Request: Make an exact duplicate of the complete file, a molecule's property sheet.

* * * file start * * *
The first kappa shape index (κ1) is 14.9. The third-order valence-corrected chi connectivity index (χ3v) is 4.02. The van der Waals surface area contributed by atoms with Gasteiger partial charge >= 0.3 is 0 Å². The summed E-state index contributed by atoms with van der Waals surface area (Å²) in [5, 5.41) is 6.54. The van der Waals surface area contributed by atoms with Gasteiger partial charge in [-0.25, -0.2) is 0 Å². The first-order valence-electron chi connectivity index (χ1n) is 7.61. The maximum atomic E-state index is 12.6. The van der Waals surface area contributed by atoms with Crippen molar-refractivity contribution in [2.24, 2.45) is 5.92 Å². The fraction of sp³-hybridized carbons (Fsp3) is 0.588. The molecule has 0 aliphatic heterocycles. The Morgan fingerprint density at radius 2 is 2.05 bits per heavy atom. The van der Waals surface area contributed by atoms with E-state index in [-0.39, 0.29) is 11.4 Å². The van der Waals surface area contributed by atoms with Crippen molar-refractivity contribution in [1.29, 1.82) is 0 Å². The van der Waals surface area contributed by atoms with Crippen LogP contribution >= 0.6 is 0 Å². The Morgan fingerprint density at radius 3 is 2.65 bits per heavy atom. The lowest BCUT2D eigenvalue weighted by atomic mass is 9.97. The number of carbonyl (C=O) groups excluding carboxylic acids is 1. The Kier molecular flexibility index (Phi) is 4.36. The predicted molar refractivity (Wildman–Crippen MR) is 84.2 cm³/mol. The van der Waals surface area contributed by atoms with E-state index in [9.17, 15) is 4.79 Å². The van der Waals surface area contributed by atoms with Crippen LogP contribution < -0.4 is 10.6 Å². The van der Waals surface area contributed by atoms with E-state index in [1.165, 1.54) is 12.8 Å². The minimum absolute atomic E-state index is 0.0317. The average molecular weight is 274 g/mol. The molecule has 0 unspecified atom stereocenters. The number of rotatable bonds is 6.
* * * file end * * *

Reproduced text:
The first kappa shape index (κ1) is 14.9. The third-order valence-corrected chi connectivity index (χ3v) is 4.02. The van der Waals surface area contributed by atoms with Gasteiger partial charge >= 0.3 is 0 Å². The summed E-state index contributed by atoms with van der Waals surface area (Å²) in [5, 5.41) is 6.54. The van der Waals surface area contributed by atoms with Gasteiger partial charge in [-0.25, -0.2) is 0 Å². The first-order valence-electron chi connectivity index (χ1n) is 7.61. The maximum atomic E-state index is 12.6. The van der Waals surface area contributed by atoms with Crippen molar-refractivity contribution in [2.24, 2.45) is 5.92 Å². The fraction of sp³-hybridized carbons (Fsp3) is 0.588. The molecule has 0 aliphatic heterocycles. The Morgan fingerprint density at radius 2 is 2.05 bits per heavy atom. The van der Waals surface area contributed by atoms with E-state index in [-0.39, 0.29) is 11.4 Å². The van der Waals surface area contributed by atoms with Crippen molar-refractivity contribution in [1.29, 1.82) is 0 Å². The van der Waals surface area contributed by atoms with Crippen LogP contribution >= 0.6 is 0 Å². The Morgan fingerprint density at radius 3 is 2.65 bits per heavy atom. The lowest BCUT2D eigenvalue weighted by atomic mass is 9.97. The number of carbonyl (C=O) groups excluding carboxylic acids is 1. The Kier molecular flexibility index (Phi) is 4.36. The predicted molar refractivity (Wildman–Crippen MR) is 84.2 cm³/mol. The van der Waals surface area contributed by atoms with E-state index in [9.17, 15) is 4.79 Å². The van der Waals surface area contributed by atoms with Crippen LogP contribution < -0.4 is 10.6 Å². The van der Waals surface area contributed by atoms with E-state index in [1.165, 1.54) is 12.8 Å². The minimum absolute atomic E-state index is 0.0317. The average molecular weight is 274 g/mol. The molecule has 0 unspecified atom stereocenters. The number of rotatable bonds is 6.